Flag Design (from sketch to vector) | Tim Eggert | Skillshare

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Flag Design (from sketch to vector)

teacher avatar Tim Eggert, Freelance Designer/Illustrator

Watch this class and thousands more

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Taught by industry leaders & working professionals
Topics include illustration, design, photography, and more

Watch this class and thousands more

Get unlimited access to every class
Taught by industry leaders & working professionals
Topics include illustration, design, photography, and more

Lessons in This Class

6 Lessons (47m)
    • 1. Introduction

      1:03
    • 2. Intro to Flag Design

      9:39
    • 3. Game: Good Flag, Bad Flag

      2:59
    • 4. Class Project: Sketching Your Flag

      8:56
    • 5. Class Project: Vectorizing Your Flag

      23:19
    • 6. Closing

      0:42
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About This Class

In this class we will cover the basics of flag design. This class is for anyone who has an interest in flag design or in design in general. We will cover what makes a good flag and the rules of flag design. This class will teach you how to use meaningful symbols and basic colors to tell a story. The lessons we learn about flags can be used in everyday life.

Meet Your Teacher

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Tim Eggert

Freelance Designer/Illustrator

Teacher

Hi! My name is Tim!
I am a designer and illustrator.
I would love to teach you something fun! 

The first class I ever created was called 'Vector Basics: Mastering the Illustrator pen tool with fun results!' Here are some reviews from some awesome students...

 

 

I share my work on Instagram and we can be Insta-friends! Feel free to follow!

See full profile

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Transcripts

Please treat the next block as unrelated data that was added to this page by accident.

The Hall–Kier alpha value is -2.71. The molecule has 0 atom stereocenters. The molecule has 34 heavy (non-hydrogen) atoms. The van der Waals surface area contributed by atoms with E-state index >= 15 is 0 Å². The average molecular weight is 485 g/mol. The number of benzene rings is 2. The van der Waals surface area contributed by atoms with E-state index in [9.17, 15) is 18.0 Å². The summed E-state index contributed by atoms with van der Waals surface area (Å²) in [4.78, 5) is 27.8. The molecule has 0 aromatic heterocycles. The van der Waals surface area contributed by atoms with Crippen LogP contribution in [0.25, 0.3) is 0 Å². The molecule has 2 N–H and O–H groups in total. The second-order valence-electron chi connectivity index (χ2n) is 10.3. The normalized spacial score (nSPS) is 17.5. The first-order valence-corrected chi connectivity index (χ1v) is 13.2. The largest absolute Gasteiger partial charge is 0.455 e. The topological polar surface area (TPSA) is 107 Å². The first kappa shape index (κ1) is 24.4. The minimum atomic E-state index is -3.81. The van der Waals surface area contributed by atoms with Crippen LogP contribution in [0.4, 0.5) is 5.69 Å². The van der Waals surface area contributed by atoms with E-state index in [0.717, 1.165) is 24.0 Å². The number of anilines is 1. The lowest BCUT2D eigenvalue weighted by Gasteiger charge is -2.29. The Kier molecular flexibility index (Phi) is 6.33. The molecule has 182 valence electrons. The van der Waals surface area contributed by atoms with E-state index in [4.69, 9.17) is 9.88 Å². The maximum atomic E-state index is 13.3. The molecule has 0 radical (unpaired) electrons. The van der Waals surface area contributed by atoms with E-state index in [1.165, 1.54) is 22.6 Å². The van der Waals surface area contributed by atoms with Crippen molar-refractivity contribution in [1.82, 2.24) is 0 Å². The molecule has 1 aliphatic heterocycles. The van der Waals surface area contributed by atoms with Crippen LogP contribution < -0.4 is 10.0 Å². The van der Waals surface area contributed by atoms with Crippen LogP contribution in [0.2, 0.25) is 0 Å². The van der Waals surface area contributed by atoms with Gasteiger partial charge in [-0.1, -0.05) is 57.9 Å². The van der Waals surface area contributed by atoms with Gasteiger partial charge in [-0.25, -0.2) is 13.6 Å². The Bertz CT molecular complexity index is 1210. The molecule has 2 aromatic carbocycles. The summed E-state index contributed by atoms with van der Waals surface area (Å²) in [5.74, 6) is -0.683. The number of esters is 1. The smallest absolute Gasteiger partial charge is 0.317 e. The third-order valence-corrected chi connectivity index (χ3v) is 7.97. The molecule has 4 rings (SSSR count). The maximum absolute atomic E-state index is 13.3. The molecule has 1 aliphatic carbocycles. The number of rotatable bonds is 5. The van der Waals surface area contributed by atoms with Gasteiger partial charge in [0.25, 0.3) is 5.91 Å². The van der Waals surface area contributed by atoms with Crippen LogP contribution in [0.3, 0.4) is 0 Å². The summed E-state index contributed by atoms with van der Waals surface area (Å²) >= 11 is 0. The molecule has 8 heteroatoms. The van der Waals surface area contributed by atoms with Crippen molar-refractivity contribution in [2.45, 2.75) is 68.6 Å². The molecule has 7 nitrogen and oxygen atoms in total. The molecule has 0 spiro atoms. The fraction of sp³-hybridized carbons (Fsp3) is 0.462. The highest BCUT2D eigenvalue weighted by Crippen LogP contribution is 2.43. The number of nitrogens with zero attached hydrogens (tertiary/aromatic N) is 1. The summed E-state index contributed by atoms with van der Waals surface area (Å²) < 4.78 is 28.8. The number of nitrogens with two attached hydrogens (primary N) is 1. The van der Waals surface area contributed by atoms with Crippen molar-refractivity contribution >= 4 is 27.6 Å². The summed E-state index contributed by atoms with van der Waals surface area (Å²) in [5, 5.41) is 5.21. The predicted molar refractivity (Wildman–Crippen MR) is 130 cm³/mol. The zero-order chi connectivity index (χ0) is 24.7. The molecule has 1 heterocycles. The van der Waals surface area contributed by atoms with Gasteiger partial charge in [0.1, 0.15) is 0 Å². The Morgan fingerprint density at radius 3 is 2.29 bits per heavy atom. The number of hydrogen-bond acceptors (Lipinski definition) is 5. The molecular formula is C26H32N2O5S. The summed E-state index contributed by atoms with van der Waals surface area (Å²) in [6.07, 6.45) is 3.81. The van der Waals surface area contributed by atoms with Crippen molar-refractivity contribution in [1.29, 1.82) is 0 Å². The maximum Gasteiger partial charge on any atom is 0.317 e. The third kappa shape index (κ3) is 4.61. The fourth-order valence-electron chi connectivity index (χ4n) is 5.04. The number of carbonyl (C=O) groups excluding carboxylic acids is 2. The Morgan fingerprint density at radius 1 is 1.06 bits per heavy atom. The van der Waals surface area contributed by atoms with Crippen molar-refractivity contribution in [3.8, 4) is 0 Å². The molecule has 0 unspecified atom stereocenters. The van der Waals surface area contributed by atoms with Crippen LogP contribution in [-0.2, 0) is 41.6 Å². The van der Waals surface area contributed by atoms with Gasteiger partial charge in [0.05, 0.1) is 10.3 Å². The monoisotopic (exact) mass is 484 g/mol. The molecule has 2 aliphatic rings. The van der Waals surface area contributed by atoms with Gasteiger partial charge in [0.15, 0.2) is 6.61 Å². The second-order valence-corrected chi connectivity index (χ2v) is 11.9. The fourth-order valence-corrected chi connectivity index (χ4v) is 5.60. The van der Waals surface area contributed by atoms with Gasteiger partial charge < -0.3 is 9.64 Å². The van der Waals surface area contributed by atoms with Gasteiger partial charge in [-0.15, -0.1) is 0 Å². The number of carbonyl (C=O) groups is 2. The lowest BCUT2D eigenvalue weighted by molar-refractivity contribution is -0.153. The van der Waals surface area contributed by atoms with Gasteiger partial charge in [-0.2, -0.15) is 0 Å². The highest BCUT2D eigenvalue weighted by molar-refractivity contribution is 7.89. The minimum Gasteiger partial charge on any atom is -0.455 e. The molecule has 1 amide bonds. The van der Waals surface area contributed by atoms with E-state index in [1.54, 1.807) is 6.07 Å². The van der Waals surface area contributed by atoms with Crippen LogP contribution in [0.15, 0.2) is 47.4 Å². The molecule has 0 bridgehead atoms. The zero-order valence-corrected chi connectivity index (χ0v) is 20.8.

1. Introduction: Welcome to flag designs from Sketch to Vector. Hi, my name is Tim Eggar, and last year I designed the flag for the City of Orlando. After designing the flag, it's popped up in a bunch of places, which is very cool to see and has inspired me to teach this new class. So this class is a design class where, through flag design, we learn about taking an idea and making into a final project. So our class project will be designing a flag that's either based on a family country, a city or even a company, and we'll learn the design fundamentals through that process. So what you need for this class is pretty simple. You need paper and pencil if you want to sketch it out or photo shop, and then you need illustrator to create your final vector flight design. So if you want to learn the basics of design or anything about fly designed, this course is for you. Let's get started 2. Intro to Flag Design: we'll start with an intro into a flag design. The study of flags is called Vex Salalah. Gee, vessel ology is basically the Latin word vessel, Um, meaning banner flag and the Greek suffix ology, which is study now. Go on to the parts of a flag just briefly. So the left side is called a hoist and then in the middle. And what you see throughout the flag in the main area, the flight that's called the field and then the bottom and top with of the flag is called the fly, and then the right side of the flag is called the fly end. So someone who studies a flag is called avec Salalah gist. And then there's actually people who study them, get paid to be professors and flight design, and they even have a group that's the North American Vex, a logical association. So this group Napa has gotten together, and they published a few years ago. A pamphlet would just called Good flag, bad flag, and it basically goes over what makes a good flag and what makes back according to design. And it's a PDF online, and it's it's fun to read. It's really brief and it's it. It's good. So in it are five rules of flag design, which we will cover now. And I will kind of give comments on each rule and apply it towards designing a flag so we'll just get started. Rule number one is Keep it simple. What I like about flags that that is, that you can tell a story basically through just a couple of shapes and just some basic imagery, and that's very cool. The problem that gets into that, especially if you look at like world flags, is that when you look at all the world flags, some of them basically looked the same except for the colors on them. You know, three vertical stripes down the middle, but I think that's fine. But I think when it comes to the city flags, sometimes when one is created and another one is similar people, you will get a kind of upset about it. But what you got to realize is that you're using circles, stripes, basic visual elements to tell a story, and of course there's gonna be similarities. But that's what I like about the simplistic nature of flags and what will really cover. When we start designing here, you can you can tell a whole story about a complex city through two colors, and I think it's very interesting. The second rule is use meaningful symbolism, so I'll give you a little background. The design contest for Orlando was a contest, and it was open to anyone in the world. You could submit a Kahn design, and 1500 submissions were given, which is the law. And as they narrow them down, basically we took all 1500 then they brought it down to 10 which is a lot cut out. And the people voted on 10 and got down to five. And then they toured around five, and then they got tempt about three or two, which mine was one of them, and they whittled it down from there. And then it became official. So what I learned from that process was that all the designs that were really finalists they were into two categories. Which one was abstract stars, just some stripes, some colors and then some that represented something visually like very obviously like. One was a swan, which it wasn't like a triangle. It was an actual illustration, which I thought was very good on the swan in mine visible fountain, which is pretty straightforward, not abstract. Not like two rectangles in a star. So I think the meaningful symbolism. Basically, you can't go wrong if you use colors, shapes to tell a story in a flag, and I think that's important. So, like if you put something on a flag like when you're thinking about your class project, don't just put something on there to put it on there, put on there for a reason and to really tell a story, because that's what we're doing. We're telling a city's story. The next rule is used to to three colors. There are a lot of flags out there that have a lot of colors, and it kind of gets a little little busy. And then there are some flags up there which do it really well. Like if we do world flags, Japan and Canada have amazing flags and those air so simple there two colors red and white , and then I'll show you a few city flags that use just a couple colors and these air these air so great, cause they're so simple. So I think the base based idea here is you can use simplicity really pared down your design . I think a lot of stuff out there. A lot of design stuff that you see is so busy, so complex, and you can really just simplify. And that's what we're doing here. When we do, our class project is just simplify the colors, the shapes. So simplicity is key. The fourth rule is no lettering or seals. You shouldn't have to write a cities name on a flag so that people will associate with the city. There's a couple of examples out there where it's just in big letters across it, and if you took off those, sometimes the flight would be good. But I think this one's kind of tricky with lettering, cause I know cities out there. They basically want to say, Well, we want people to see it and we want them to. If they're seeing for the first time, you want to know it's from our city. But you got to be patient because I've learned that you'll design a flag, and then it takes a little time for to be woven into the culture and really accepted into, you know, the culture and what people want. So as much as I think a city goes, let's slap our name on there so people will know it's us. You kinda have to. You know, you just use visual elements, and after a while people will link your flag to your city, even if the names on it and then with the seals, the seal is something that really it's that happens a lot, and so I think it's kind of the easy way. It's like what? We have a city seal, So let's put that on a flag. But I've worked a lot with different cities, and what I see in city seals and city logos is that they basically say, Wow, we like sailing parks, birds and all. We have a rover attract. So they put that all in a city seal or a city logo. We don't want to do that with a flag, so you really have to pinpoint what you're trying to say. Like, what was the city known for? What is the city known for was the city's history and on a very simplistic way, And then you do that instead of throwing the seal on there and, sadly, state flags. 20 0 arm or maybe 21. Have the state seal on a blue background. If you look at all the state flags, 20 of them have that which is is kind of crazy, So that must have been how it was done. At one point. The next rule is be distinctive, but be related, meaning you want to stand out. But you also want to be. You want to be related. You want people to kind of, if you want, it's a link. The flag should link to the city and the heritage and not be so your bold that you're kind of going away from your purpose. So with this knowledge of flags, I think we can begin our design well. What we We will apply what we've learned today in these in these rules, and we will choose a city. I spent the first years of my life in a town called Portage, Wisconsin. It's not very big, but it had an impact on me. I just liked I like the small town feel when I look back on it. My earliest memories are like of nature. There's the river running through it. And it has a slogan of where the North begins, which I think is cool. And so I thought this would be a great topic for my class project, my personal flag that I'll be designing. And then you guys can start thinking about what you want to do. Maybe it's the city you live in now. Maybe it's the city you were born in. Maybe it's a city you just like, or you go looking through flags and you go. You know what? Now that I know these five rules, um, let's find a city who is in need of a flag and let's revamp it. So we now have the framework here in these five rules and that we can start doing our class project. 3. Game: Good Flag, Bad Flag: Now it's time to play a fun game. I like to call good flag or bad flag. I will show you a ah picture of a flag from a city and you'll tell me whether or not it's a good or bad flag. Based on the flag design rules that we've gone over today, it should be pretty easy. But I figure this is a good way to kind of use our knowledge and, uh, be reminded of what makes a good flag and what makes a bad flag. And there's only five of these. So this is pretty quick. Just a fun little break in the class. All right, here's the 1st 1 Batson Rouge give you a few seconds to think about it. It is a bad flag. Got lettering? I mean, the name is so big on it, and, ah, they also put a seal the city seal, which I feel like they could have done better. So, uh, that's a bad flag. Next one. Portland, Portland, Oregon. It is a good flag. This is really nice. It's minimal colors, and I like the stripes in the star. They did a great job with. This is very well designed. I think it's a great flag. Next one. New Mexico. A good flag or a bad flag? This is a good flag. This is actually considered one of the best state flags around. Two colors, strong symbol in the middle and just a well done flag. Very minimalist, Very good. The next one, Santa Ana, California go to flag or bad flag. It is a bad flag. It's a bad flying, mainly because of the stuff in the middle. Now, if you took that out and just kept the, uh, the circle in the diagonal line, I think it would be really strong. They should maybe think about that. If it was really minimal like that, I think of the awesome. So it's like it's a bad flag with a glimmer of hope. All right, the last one, This is Baltimore. This is a good flag now in the middle. That statue landmark is really detailed, Um, and not very simplistic, but I think the shapes and the colors around it that pattern is so strong that it does make this a good flag. It's kind of a tricky one, but this is I feel it's a good flag. All right, So you did it. That was good. Flank or bad flag. Now we will continue and Ah, start our class project. 4. Class Project: Sketching Your Flag: in this video, we're going to start sketching our flag. So what? I'm in right now. I'm in photo shop and I've brought in the pdf that I've posted to the project page, which will serve as our background. So what you want to do and keep in mind, you can sketch on paper if you'd like to. I figured to be if this would be a fun introduction of sketching in photo shop, and in the future, I am going to teach a class on how toe draw digitally in photo shop with different brushes . And if you are going to draw in photo shop, what I did was brought in the pdf flattened it. So you have a white background, and then I'm creating a new layer which Aiken drawn. So the way I draws, I use my iPad pencil with my iPad that is sink to my laptop through app called Astra Pad, which I highly recommend. So whatever I draw on my ipad shows up in my laptop and vice versa. So first, we're gonna cover when we're when we're brainstorming. Here are a few simple questions that we can ask ourselves when we're brainstorming to design a flag, and these first questions are for anyone who's designing something that is a flag based on a city or maybe a country, and then also cover a few questions for if you're doing a company flag or a flag for your family, which could be a fun project. So the first question is your city. Does the name mean anything like my city's name is Portage, and it means to go from one body of water to another while carrying a canoe, And then another question would be any geographical. Is there any geographical feature? So let's say your your city or is named like Twin Peaks. Maybe you want to do some sort of, ah stylized mountain showing, like the two peaks or something like that, and or maybe it's very symmetrical and the top is a color. This would be filled in with color, and the bottom is another color. And then, just like that, you'd have a very simple kind of very striking flag design, huh? I'm gonna go back something I do command a and then just delete that. And then another. Another question you could ask yourself, while brainstorming would be is there any existing symbol? Maybe there's like a seal or a something that's already existing that you don't want to steal from. But you could use his inspiration. So maybe maybe the symbol of a city or country is like a unicorn or some sort of diamond shape? I'm not sure, But if that exists, you could incorporate that. Or is there any cool landmark like for a city? Um, you know, maybe maybe you have some sort of Ah, a lighthouse. And you could do a flag. That's kind of maybe the middle is like your lighthouse just kind of very symbolic and then off to the side are like these rays of light. And you know something where you're involved, you're evolving the landmark of the town of the country. And then another thing is another question is, did anything historical happened there, and the flag for San Francisco has a phoenix rising from the fire because they had a large fire back in the day. So maybe there was a war. Maybe there was some sort of Ah, a cool event. Not that wars are cool, but you know, something that was very historic that shaped the future of the town of the city and then things you can think about for like, if you're doing a family flag, What is your family name mean? Uh, you know, where's your family from? Is their history to your family? Did they make a certain journey? Um, stuff like that is good to ask. Or if you're doing a company flag, what does your company do? What's your company's name? What does it mean? And those are some questions that could get the ball rolling. And then what I'll also do here is to just do some quick sketches for you and you can follow along. So my city is his portage. It's on a river, and portage means to go between, you know, two bodies of water. So maybe I just start sketching and I'll zoom in here. I'll start sketching like maybe it's a river. I just want to show something really simple, some simple shapes that can signify a river. You know, maybe it's just a stripe down the middle, and then the two sides are a certain color, and then you're middle is the water, or you do something like here that you've got your um, you know, kind of a flowing shape that the, you know, this could be one color over here, and this could be another color and then 1/3 color in the middle, or what I think I'll do on one of my concepts. Is that what kind of stick with this slanted line down the middle and then going with the idea of carrying a canoe, I'll do a canoe, some kind of simplified shape, and then on one side it will be colored. And then the other side that color will be repeated but kind of reversed out. And then I can have some sort of Ah, a star cause a motto of my city is where the North begins, which I really like. So I could have some sort of a star signifying moving forward and then my river. You know, maybe this is land and this is river, and then my canoe will go from one to the other. Then another idea, because maybe I signified land with us. Just a stripe, her rectangle, and then my river could be a very simple triangle going to the horizon, and then I have some sort of a star signifying north. I just have, like a triangle in the middle, so I basically have my river. That's a very stylized shape. So what I want you to do is kind of just Makesem. You know, you kind of start with simple shapes, star triangle rectangle and just by doing a few of those, you can start having very simple flag designs. And I think it's best to just kind of sketch out ideas and, uh, to get going from there. So once you have some sketches down, you can bring him into illustrator and you can start vector rising or fly. 5. Class Project: Vectorizing Your Flag: So the next thing we're going to do in our class project is to take our brainstorm and our sketch ideas, and we're gonna vector rise it. So I'm an illustrator right now, and I have set up a new document. My art board is six inches wide by four inches high, and the ratio of a flag size is normally the height is normally 2/3 of the with. Of course, we have things like, uh, the outlier, which is the Ohio State flag. And that's just that just makes its own rules That doesn't fit in with the format. But you know what? Ohio is a bad ass, so we're going to stick to this normal rectangular format here, and overflight designs are gonna be different. But I will show you some very common tips and illustrator tricks that will help you have symmetry in your designs. And also it'll just be Cem accuracy. So the first thing I'll do is I'll show you how to have a symmetrical like if you've if you reflected this side over here so that its symmetry, so I'll give you an example, and some of you may already know this, but This is just helpful, uh, helpful stuff. So what I have over here is my Swatch panel, which is just default. It's print. It's a print default Swatch panel. Just because I'm not gonna worry too much about color right now, So this gives wide variety, and I'm going to stick to, like, basic primary blues reds, maybe a light blue, just to keep it very simple. This is more about drawing an illustrator for your flag rather than worrying about color or color theory. So, uh, the first thing we're gonna do is I drove rectangle. It's six inches wide by four inches high, and then I'm gonna dio aligned to our board. He could do center center where you could do a line left in line top. Once I discovered a line, the tool for a line. There was no turning back. It's amazing. It just helps you. Ah, no, that whatever you have my rectangle iss sized to the same size of my art board, and then I have aligned it. So it's perfect. It's on there, and now the next thing I'll do, I use a line for a lot of things. So, like a full throw guide in here, right there. And I'll do a line. Make sure it's on our board and then center if and you can also do the same thing with with a vertical with a vertical line come back. I'm not gonna worry about a vertical kind, though. So one of my sketches was a river that was basically a triangle. So what I'm gonna do here is just draw half the triangle, make sure it's it's going from the corner to the top to the guide to the bottom. So I know it's accurate and also of my smart guides are and we just go over here and I can not very bright object transform, transform each. And then I'm gonna dio a reflect X on the right side. So it'll flip that side, preview it, then copy. So I know this is super basic. No hero. Select both of these holding down shift. No new Pathfinder merge, So I know that's really basic, But you know what? That could be a flag. So this could be a river going to the horizon. So the reason why I showed that was just to show you symmetry and reflecting so you could do like the site of a flame and then flip it. And then there's your other side of the flame or a triangle, and then you flip it, it becomes a diamond, and then the other thing I'll show you here is, uh this is also very helpful where all right, I have my base color and then I'm going to draw on top of it. Six by four. I go up to my transform. And so right now it's the with is six and the height is four. What I'm gonna do here, I want a I want to split this into thirds and just have a stripe going down the middle. There's two ways I can do that. I can either take this, slide it down to what I want and then align it to be in the middle. There we go. I have a stripe. But what I did there was I that, you know it's not accurate, so I want to make it thirds. So I want the middle stripe to be 1/3 of the whole thing so I can go to transform here I go to my height, four inches. Divide by three boom. And because this is clicked right in the middle, it won't. It won't change it so that it comes up here goes down here. It doesn't right in the middle. So it goes like that. If that makes sense. So right now, So inflate design that trick, the transform is very helpful. You could do the same thing with, uh, with going down the middle because a lot of times you'll see like a grid on a flag. So I'll have the with and obviously obviously splitting six into three is easy, but will still do it be to. So then you have three stripes. Now, this isn't this isn't the design going for right now will design what I'll do. But I wanted to show you that a line and then transform and splitting into 3rd 4th 6th whatever you want. Tohave symmetry and your flag is very important. So right now I draw my flag and hopefully this helps you, um, kind of see the process and you could be drawing your flag as well. I'm not gonna bring my sketch in here because even though it's useful to trace, I have it in my head so I'm going to do it from scratch. I also think that will kind of help. Um, I think it will help. Kind of you see it from scratch. It's like the training wheels are off. So maybe that might be helpful for you guys. All right, so the first step I'll do So I'm going to draw a canoe. It's gonna be right down the middle, and then I'm gonna have I'm gonna have it be split so that the left color will be different from the right color. So how old do that is? Bring just a random guide down the middle, find art board, and I'm gonna draw my canoe. I'm going to do this and outlines Click on my guide. So I'm perfectly in the middle. Like I said, I also have a vector drawing course if you need some. If you, uh, need any kind of help with the vectors are drawing with the the pen tool. And then, just like I said, I use a line a lot. So I click on with my directs electoral click on this click on this line two selection. Both. I lined them up, so that's kind of Ah, dingy canoe. I want a little more height to it, so I'm gonna go here with me. Delic, Select tool, direct, select tool. Gonna bring these up a little. A little bit of a heft to my to my canoe here. So I was an outline mode. Now I can, uh a color to this was to white. Let's have it be real simple. So now I have this shape drawn right to my guide. So now I can do transform, transform each flip it and boom, I have a canoe. And now it's perfectly online because I drew 1/2 then flipped it. So now I do Pathfinder merge. I'm gonna take my guide out of here. I think is that might confuse us. So right now, it's a pretty simple, pretty simple flag, but, uh, do a little something here just to kind of make it a little more interesting. So I'm gonna dry draw a diagonal line here. I'm gonna not put a stroke or I feel on it, and then I'm going to see what this does. Let's see, I don't, Iet, so many of our board oh, was drawn direct. Select tool. I want to be on the normal would be on the selection arrow, which I'm on gonna line it. There we go. So now this diagonal is perfectly in the middle. So what I'm gonna do is select this, which has no Phil, no stroke. You can also select background. What a copy. This line. So I have the line in the background. I'm gonna do Pathfinder. And if you're not familiar with Pathfinder, it's fun to just try all these different things, cause some you use a lot, some you won't. So I'm going to divine. And then I'm gonna dio object on group select. Both those pieces on group basically means instead of them being grouped together there now , separate. Now they're separate pieces. And now the reason why I copied that line, but so I can paste in, You know what backfired. All right, So now what I'm gonna do think on the fly here and take my direct, select and copy just that line. I'm gonna take a solid feel out of it. Now I have that same diagnosed right here, so I'm going to select the canoe and the line, and I'm gonna divide that as well un grip it. So we'll see how this works. I haven't tried this, but bad. I mean, I'm not saying this is perfect, but, you know, maybe this is a starting point where it's like, this is land. This is water. This is the the poor Taj. Now, what I've done is I took a little break. I kind of slept on the design and I thought about how I want to proceed. I'm gonna make some few tweaks here that I'm actually going to do another version real fast just to show you and then how you can kind of do a template or like, a mock up so that it looks like a real flag. So what I'll do here, I'm gonna change the colors of this. Earlier I said this wasn't really a color theory class, and that's true. But I didn't want that to be perceived as I'm not gonna worry about color. So I'm gonna choose my blues here. I'm gonna do ah shows a default green because when I think of the City of Portage, there's a lot of parks and there's a lot of greenery. It's a very green place. So, um, that's why I wanna bringing earthy, an earthy color. That's kind of cool, but that might be a little too bright. So I can also show you one of the most common things on a flag is a star. If you do it, just a default. Um, a default star here. It brings this okay, star, but it's not perfect. Eso if you hold down option and shift. You see how it goes from that to a very straight perfect star, so that could be helpful in your designs. If you're doing a Starks, a star is very common. I'm going to do a star over here kind of showing the canoe going towards the star. Maybe the North. Uh, but I'm gonna do a multi. Uh huh. Let's try it again. Double click. And then I'm gonna do nine points and we'll see what that gets me here. That's kind of cool like that. And then I'll make it same color. Is that so? Kind of like this is land. This is water, the canoes going forward, maybe towards North, a star in the North Star, who knows? But I like the idea of instead of just having this works like which direction is that's going? This shows you know, where the North begins. Its going forward. It's going north. That's why I like that. So this will be the first design, Uh, that I have no save this, and then we'll start over just quickly here, So I'm gonna drag drag a guide to the middle. That's to a line for the middle. Do a real quick design here just to kind of show you another option on maybe some other illustrator tips here. I started with this color last time, but I want to make it a little little darker. I want this one tohave a riel. Real contrast. So what I'm gonna do here? This is my background color, and then I'm gonna go to my guides here. My guides were showing up. I'm gonna make sure these air perfectly in the middle, so I'm gonna I grabbed the two points with my direct select tool, and then I'm gonna do make sure it's art board centered so that when I flip it, it will be perfect. So now I'm going to get a real contrast in color. Let's see what that could be. Something. It's like this transform transform each. I'll do reflect X middle there so that it flips over. Copy. And then So what I'm trying to do here is like a river. Um, the idea of, like, the river going towards the horizon, and then I'll put a star in the middle. See how this looks. You know, Tom, my default there. So I'm gonna drop this back to five, draw it, do my option shift so that it's a perfect star. I've got it selected. So go to a line, do it in the middle. Not sure. I want a perfect star, though. Not sure if I like that. I'm gonna just like both of these parts merge. Bring this down. See what that does. You know, what it might do is bring this point up this point then if you If you've ever made a object that's already flipped and merged, and you want to change it, all you have to do is delete. Um, you know one side of it, close off this end, and then you can make your tweaks like I did there. And then you could just re reflect it. Gonna go back, select both parts, merge And now I've got my So I want this to look like an arrow pointing north on, But I wanted to be pointing towards a star. I liked the star That was in my other design. So I think I might just do that again. So I'm going to do nine. I'm gonna make it a little more when you tweak thes your outer radius in your inner radius So the closer they are, the last pointy it's gonna be So let's see, That's pretty pointed, but I think that's OK. Let's see what this looks like. I want this to almost be like a beacon of light at the top. Like here we are going north. Here's our guide, you know, really forward thinking and very optimistic. I think that would be good. So I centered it. I want this peak to almost be like the star. I think I like that. We'll see. But, you know, this is always a you know, it's a process. It's and it's you know, when you're in here and you're in Illustrator, something that I can just kind of stress to you is play around like you may like this saving version and then you can save a copy. Like I think a lot of the things that happened as I'm designing our kind of these little tweaks that you maybe didn't mean to do. Like, maybe you want to make it obvious that this is a river. So you put an actual horizon in there. Uh, and then there's your stars to me that it went from looking like maybe a mountain to looking like and with the reason why I have this middle in here is because I do. Do you want there to be some sort of arrow or like feeling of mo mentum, which I like, like perspective? I like that a lot. And then as you're doing this so you can play around with color, you want to keep it minimal. But you could always do something like what if it's I know about that, But what if it's stars really bright and then it's, you know, really shines something like that. So now what I have are two very distinct different flags that are based on the same city and the same kind of idea about a river, or like canoeing or the portage, you know, so and then I want to show you one more thing here is I did this earlier with my other design. I found a template on dribble, which was a flag template free mock up where all I had to do was drop my flag onto one of the layers as a smart object. So I edited the smart object and then boom. When I saved it, it added all the distortion. And so I went from just having a flat image like something like this were just fine, um, to really seeing how it's gonna look as a flag flapping in the wind, cause flags are rarely just a perfect rectangle, Um, and so I think that's cool. So you might want to find a a mock up on a stock side or dribble or something like that. And that could really come together, especially if you're pitching this to a city. So hopefully you've tweets your design and you have something that you're ready to. You ready to kind of finalize 6. Closing: someone closing. Thank you for taking this class fun with flags. I hope you've learned something not only about flight design, but also about design fundamentals in general. And please post your class project. I really want to see your flags and see what you come up with and feel free to submit him to a city and see what they do with them. And if you have any questions throughout this class or right now, please post comments or questions on the community page and I'll get back to you. Or you can look me up on Instagram and you can direct message me and I'll get back to you. So I hope you had fun and I'll see you in our next class.